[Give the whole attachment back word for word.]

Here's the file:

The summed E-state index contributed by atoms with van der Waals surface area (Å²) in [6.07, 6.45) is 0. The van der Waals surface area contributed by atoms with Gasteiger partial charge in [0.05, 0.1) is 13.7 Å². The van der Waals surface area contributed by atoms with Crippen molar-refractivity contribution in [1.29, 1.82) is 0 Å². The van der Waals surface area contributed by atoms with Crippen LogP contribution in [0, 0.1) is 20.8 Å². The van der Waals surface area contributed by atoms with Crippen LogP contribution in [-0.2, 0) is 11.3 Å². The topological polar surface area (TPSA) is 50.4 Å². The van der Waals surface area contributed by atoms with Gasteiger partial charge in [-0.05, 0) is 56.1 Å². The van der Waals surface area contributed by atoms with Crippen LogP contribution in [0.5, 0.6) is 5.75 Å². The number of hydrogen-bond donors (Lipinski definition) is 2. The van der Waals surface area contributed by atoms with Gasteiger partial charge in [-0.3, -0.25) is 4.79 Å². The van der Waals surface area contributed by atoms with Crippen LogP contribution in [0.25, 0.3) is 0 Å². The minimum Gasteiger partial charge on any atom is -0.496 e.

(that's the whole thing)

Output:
The summed E-state index contributed by atoms with van der Waals surface area (Å²) in [6.07, 6.45) is 0. The van der Waals surface area contributed by atoms with Gasteiger partial charge in [0.05, 0.1) is 13.7 Å². The van der Waals surface area contributed by atoms with Crippen molar-refractivity contribution in [1.29, 1.82) is 0 Å². The van der Waals surface area contributed by atoms with Crippen LogP contribution in [0, 0.1) is 20.8 Å². The van der Waals surface area contributed by atoms with Crippen LogP contribution in [-0.2, 0) is 11.3 Å². The topological polar surface area (TPSA) is 50.4 Å². The van der Waals surface area contributed by atoms with Gasteiger partial charge in [-0.05, 0) is 56.1 Å². The van der Waals surface area contributed by atoms with Crippen LogP contribution in [0.5, 0.6) is 5.75 Å². The number of hydrogen-bond donors (Lipinski definition) is 2. The van der Waals surface area contributed by atoms with Gasteiger partial charge in [-0.3, -0.25) is 4.79 Å². The van der Waals surface area contributed by atoms with Crippen LogP contribution in [0.25, 0.3) is 0 Å². The minimum Gasteiger partial charge on any atom is -0.496 e.